– hyportnex
    Nov 4, 2022 at 22:05
  • $\begingroup$ You are right of course. These are important conditions but they distract from the bigger discussion, given that the OP indicated no background in thermodynamics. $\endgroup$
    – Themis
    Nov 5, 2022 at 13:04

I just realized one possible way to resolve the seeming contradiction:

Statistical entropy of a system is the amount of Shannon information one can extract from the system, which in turn can be used to extract work (e.g. Szilard's engine).


the amount of useful work that can be extracted from a system

would then really mean

the amount of useful work that could be extracted from a system with full knowledge of its precise microstate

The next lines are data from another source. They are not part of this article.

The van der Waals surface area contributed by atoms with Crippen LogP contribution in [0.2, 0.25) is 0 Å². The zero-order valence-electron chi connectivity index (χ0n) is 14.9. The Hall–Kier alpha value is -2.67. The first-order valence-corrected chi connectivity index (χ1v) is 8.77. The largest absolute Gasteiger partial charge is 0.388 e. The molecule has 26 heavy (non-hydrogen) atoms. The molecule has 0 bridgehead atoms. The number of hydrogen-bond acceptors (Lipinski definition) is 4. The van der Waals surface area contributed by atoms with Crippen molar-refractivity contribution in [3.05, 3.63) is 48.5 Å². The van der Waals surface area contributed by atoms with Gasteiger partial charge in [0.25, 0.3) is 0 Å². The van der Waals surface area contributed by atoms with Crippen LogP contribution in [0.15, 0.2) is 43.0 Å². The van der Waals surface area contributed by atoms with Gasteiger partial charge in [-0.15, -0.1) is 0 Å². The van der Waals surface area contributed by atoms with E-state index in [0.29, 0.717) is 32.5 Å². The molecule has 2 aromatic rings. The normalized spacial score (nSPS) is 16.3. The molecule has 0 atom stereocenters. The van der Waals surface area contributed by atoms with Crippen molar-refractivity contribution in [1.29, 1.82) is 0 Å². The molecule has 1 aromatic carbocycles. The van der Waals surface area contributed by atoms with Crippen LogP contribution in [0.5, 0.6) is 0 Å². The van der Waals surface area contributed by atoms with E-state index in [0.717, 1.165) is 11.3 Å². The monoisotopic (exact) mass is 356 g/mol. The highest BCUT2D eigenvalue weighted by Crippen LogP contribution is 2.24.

which seems rather unpractical (since you wouldn't have this knowledge) and surprising to me, especially considering that the connection between information and heat wasn't yet understood at Clausius' time (publicly, at least). But it would resolve the thing.

  • 2
    $\begingroup$ No, I think your interpretation is wrong. Yet, the amount of work one can extract from a process obviously depends on the information the observer (or experimenter) has, cf. Jaynes' "The Gibbs Paradox" or this related PSE post. In this example (which basically is Jaynes' example), a non-zero entropy change means that one can extract work from the process; but for doing so, one does not need knowledge of the exact micro state. $\endgroup$ Nov 3, 2022 at 19:28
  • $\begingroup$ I also just found this related PSE thread. It seems that the description doesn't fit statistical entropy as well as I though. $\endgroup$
    – feltshire
    Nov 3, 2022 at 20:29
  • $\begingroup$ See also this for the quantum case, which might be of relevance. $\endgroup$ Nov 3, 2022 at 20:31